Market Report: Merger chatter sends Northern Rock on a roll

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Yesterday it was the turn of Northern Rock, as investors piled into the stock on the back of rumours that the company is in talks to merge with the rival mortgage bank, Bradford & Bingley. Other traders, perhaps inevitably, said one of the major Spanish banks may be lining up a bid for the Newcastle-based bank. The shares reacted strongly, rising to a high of 1,207p before profit-taking led the stock to close at 1,150p, up 50.5p. Bradford & Bingley shares were also well bid, closing 12.75p higher at 461.5p, while the mortgage banking rival Alliance & Leicester also benefited, rising 19p to 1,099.5p.

However, if a bid does come, the non-executive director Sir George Russell will kick himself. In fact he is probably doing that already. In a regulatory announcement made shortly after the stock started rising, Northern Rock said Sir George and his wife sold 30,150 shares on Thursday at 1,095.5p. The announcement led dealers to say a bid is usually unlikely when directors are busy selling the stock.

It wasn't just the banks that were the centre of bid talk. After a long period of rising demand for commodities and strong prices in the metal markets, it was perhaps inevitable that a second-line player would receive a bid approach. Lonmin put speculators out of their misery by admitting it has been in talks that may lead to a bid for the company. Shares in Lonmin hit an mid-session high of 2,860p, a rise of 720p, before profit-taking knocked off some of the gloss. Its shares closed at 2,671p, a rise of 531p.

The news sent an already frothy sector into overdrive, with Anglo American, Rio Tinto, Xstrata, BHP Billiton, Antofagasta and Kazakhmys all rocketing. Anglo American led the way, its shares soaring to 2,145p, a rise of 123p which made it the best performer in the FTSE 100. Rio rose 55p to close at 2,867p, while Xstrata gained 56p to 1,701p.

BHP Billiton, viewed by most sector watchers as a likely buyer because of its £65bn market capitalisation, rallied 23p to 984p. Antofagasta and Kazakhmys are copper miners, but even they were able to cash in on the rally, with Antofagasta rising 80p to 2,115p and Kazakhmys climbing 28p to 892p.

The strong trading day for mining stocks made it a good session for the wider market, given the fact that the sector makes up a big chunk of the FTSE 100, which rallied 17.3 to 5846.2.

It has been a miserable 2006 so far for Rexam shareholders. The world's largest tin can manufacturer has seen its share price plunge from 526p to yesterday's opening of 484.5p, down 7.8 per cent against a market that has risen more than 3 per cent. The broker Oriel Securities published a bullish note on the company yesterday, saying the recent weakness is an excellent opportunity to pick up a core long-term holding at a good price. The company is due to report full-year results on Wednesday, and its shares climbed 14.5p to 499p.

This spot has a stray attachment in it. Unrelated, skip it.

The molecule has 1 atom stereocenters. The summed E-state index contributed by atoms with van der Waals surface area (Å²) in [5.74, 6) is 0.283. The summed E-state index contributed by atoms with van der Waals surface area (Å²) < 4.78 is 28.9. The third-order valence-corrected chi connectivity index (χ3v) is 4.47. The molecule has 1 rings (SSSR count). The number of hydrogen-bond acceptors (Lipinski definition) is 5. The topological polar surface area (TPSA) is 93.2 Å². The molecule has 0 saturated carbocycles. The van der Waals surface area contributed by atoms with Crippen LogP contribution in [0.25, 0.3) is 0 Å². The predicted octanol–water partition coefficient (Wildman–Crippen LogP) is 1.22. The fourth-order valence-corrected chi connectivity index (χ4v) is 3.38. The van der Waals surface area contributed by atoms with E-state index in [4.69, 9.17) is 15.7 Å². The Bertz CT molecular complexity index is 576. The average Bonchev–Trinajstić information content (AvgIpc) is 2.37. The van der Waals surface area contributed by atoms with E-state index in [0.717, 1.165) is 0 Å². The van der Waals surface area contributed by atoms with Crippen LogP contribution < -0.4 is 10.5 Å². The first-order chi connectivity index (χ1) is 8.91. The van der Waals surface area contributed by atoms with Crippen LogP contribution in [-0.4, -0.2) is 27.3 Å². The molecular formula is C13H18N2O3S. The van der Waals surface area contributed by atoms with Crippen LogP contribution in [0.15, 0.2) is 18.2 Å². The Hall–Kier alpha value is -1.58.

Bucking the positive trend was Daily Mail & General Trust, whose shares plummeted after it said its Northcliffe regional newspaper subsidiary would now not be sold. Its shares closed at 652p, a fall of 93.5p. The local newspaper rival, Johnston Press, also suffered on the news, dropping 31p to 457p.

There was more bad news in the publishing sector as Haynes Publishing shocked the market with a profits warning. Its shares fell 47.5p to 325p. The company, which is behind the eponymous car repair manuals, blamed higher costs and said trading in the second half of the year could be even worse.

Among the smaller energy stocks, the Russian oil and gas explorer Urals Energy was well bid after the heavyweight US broker Morgan Stanley initiated coverage of the stock with an "overweight" recommendation and a 413p price target. Urals shares surged 60p to 360p.

Matalan, the discount clothing retailer, was 3p higher at 183p after reports linked the company and its chairman, John Hargreaves, with the French private-equity group PAI. However, since the company is in the middle of a share buy-back programme and bought shares as recently as last week, London Stock Exchange rules prevent it from soliciting offers.

Renova Energy succumbed to a bout of profit-taking after rising more than 280 per cent since listing at 69p in June. The renewable energy stock dropped 25p to 237.5p as retail investors decided to take some of their gains.

Centurion Electronics returned from suspension and nearly lived up to its name by dropping 95 per cent from its pre-suspension price to 1p.